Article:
Classical understanding of genealogy sees it as a process of tracing an origin though lineage: a search for the beginning. It descends all the way to the first ancestor and tends to take the very beginning out of the lineage, to consider it as something atemporal, something that is created in itself, that has no origin, but produces one. That atemporal beginning is considered necessary. Since it has no origin, it has no context to come out of. Nietzsche’s genealogy, however, shows that the beginning is always arbitrary: it is always contextual, because it has its own history. There is always something that precedes that which is seen as an original, someone who is „more first“ than the first. Establishing a beginning is always a matter of convention. Classical genealogy de-contextualizes the beginning, while Nietzsche’s genealogy does exactly the opposite: it puts it in a context, it contextualizes it. The consequences of Nietzsche’s understanding of genealogy, as Foucault shows us, bring not only a radically different understanding of a method, but also crucially affect the understanding of the Greek arche – the basic principal that transcends time and any historical context. Genealogy shows how precisely that context determines even what is considered to be originless – something that escapes every context.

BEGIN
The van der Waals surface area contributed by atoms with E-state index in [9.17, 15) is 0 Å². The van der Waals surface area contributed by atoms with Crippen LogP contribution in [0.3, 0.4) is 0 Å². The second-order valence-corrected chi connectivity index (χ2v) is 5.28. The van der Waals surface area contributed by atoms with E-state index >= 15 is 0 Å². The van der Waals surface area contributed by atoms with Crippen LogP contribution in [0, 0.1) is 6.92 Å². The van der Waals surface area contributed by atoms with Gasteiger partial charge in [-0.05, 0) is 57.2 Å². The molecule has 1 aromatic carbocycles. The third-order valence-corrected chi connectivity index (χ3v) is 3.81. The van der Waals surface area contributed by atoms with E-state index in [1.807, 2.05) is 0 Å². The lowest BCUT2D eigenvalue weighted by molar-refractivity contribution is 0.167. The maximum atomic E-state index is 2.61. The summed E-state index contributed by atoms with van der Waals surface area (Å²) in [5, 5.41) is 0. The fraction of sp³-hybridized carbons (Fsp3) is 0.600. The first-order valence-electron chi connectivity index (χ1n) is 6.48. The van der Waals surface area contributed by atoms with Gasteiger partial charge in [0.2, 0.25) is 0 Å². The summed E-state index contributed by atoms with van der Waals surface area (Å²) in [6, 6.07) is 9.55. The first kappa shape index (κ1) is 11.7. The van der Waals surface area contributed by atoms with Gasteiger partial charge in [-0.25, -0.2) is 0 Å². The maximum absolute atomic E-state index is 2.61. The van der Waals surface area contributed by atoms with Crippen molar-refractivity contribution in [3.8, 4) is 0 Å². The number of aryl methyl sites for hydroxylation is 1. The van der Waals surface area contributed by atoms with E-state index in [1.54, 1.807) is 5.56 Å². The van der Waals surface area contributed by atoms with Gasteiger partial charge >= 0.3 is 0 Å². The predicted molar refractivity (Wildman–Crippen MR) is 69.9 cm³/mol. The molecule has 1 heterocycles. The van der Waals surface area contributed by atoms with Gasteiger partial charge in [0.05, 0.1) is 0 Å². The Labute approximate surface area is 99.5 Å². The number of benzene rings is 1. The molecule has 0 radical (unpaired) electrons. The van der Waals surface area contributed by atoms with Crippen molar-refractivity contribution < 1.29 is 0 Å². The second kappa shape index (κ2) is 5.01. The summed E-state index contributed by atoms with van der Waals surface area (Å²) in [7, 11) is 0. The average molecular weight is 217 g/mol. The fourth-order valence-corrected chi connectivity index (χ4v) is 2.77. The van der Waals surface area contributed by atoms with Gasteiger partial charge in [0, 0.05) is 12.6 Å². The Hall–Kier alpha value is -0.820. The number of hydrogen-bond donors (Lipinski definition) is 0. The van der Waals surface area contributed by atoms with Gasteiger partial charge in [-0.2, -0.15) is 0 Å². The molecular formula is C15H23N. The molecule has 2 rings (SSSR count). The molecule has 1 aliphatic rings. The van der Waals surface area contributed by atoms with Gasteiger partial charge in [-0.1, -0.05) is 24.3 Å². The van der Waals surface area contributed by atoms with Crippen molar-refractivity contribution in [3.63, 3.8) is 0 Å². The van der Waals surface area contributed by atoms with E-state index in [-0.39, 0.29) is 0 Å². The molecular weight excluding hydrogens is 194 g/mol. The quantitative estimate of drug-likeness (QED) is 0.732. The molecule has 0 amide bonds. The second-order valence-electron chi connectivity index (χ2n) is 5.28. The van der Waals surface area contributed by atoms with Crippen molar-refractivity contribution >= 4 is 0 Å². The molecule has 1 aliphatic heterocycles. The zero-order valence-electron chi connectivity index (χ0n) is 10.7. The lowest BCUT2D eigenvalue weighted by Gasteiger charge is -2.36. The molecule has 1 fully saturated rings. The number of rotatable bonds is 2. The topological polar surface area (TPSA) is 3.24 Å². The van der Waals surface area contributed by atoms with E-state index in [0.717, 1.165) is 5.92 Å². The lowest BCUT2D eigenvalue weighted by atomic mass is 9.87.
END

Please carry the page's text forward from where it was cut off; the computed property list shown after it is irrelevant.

The subject of research in this paper is coffee houses as third places. They are approached and defined from the sociological and the genealogical perspective. When observed as a spatialized history of places, genealogy provides an adequate theoretical and methodological framework for this research. The main task of such genealogy is to research the spatialization of a certain type of sociability and social capital in civil society. We have indicated broader social and historical circumstances in the genesis and development of third places as well as their contribution in the processes of developing a new type of sociability and public reasoning. The rise of coffee houses through history is contextualized: within the framework of a new type of critical public as opposed to the representative public; within the process of division between the private and public domain; as a kind of undifferentiated space/discontinuity/heterotopia that, in the social geography of the civil society, stands vis-à-vis the existing social stratums and the future spatial and class division. In conclusion we claim that, although the third places were privileged social spaces, they were not the only or fundamental places important for the genesis of rational discourse. However, third places were of key importance in the processes of forming urban institutes, development of public spaces, public speech, civil liberties and legitimacy of rationality in the societies of Western Europe.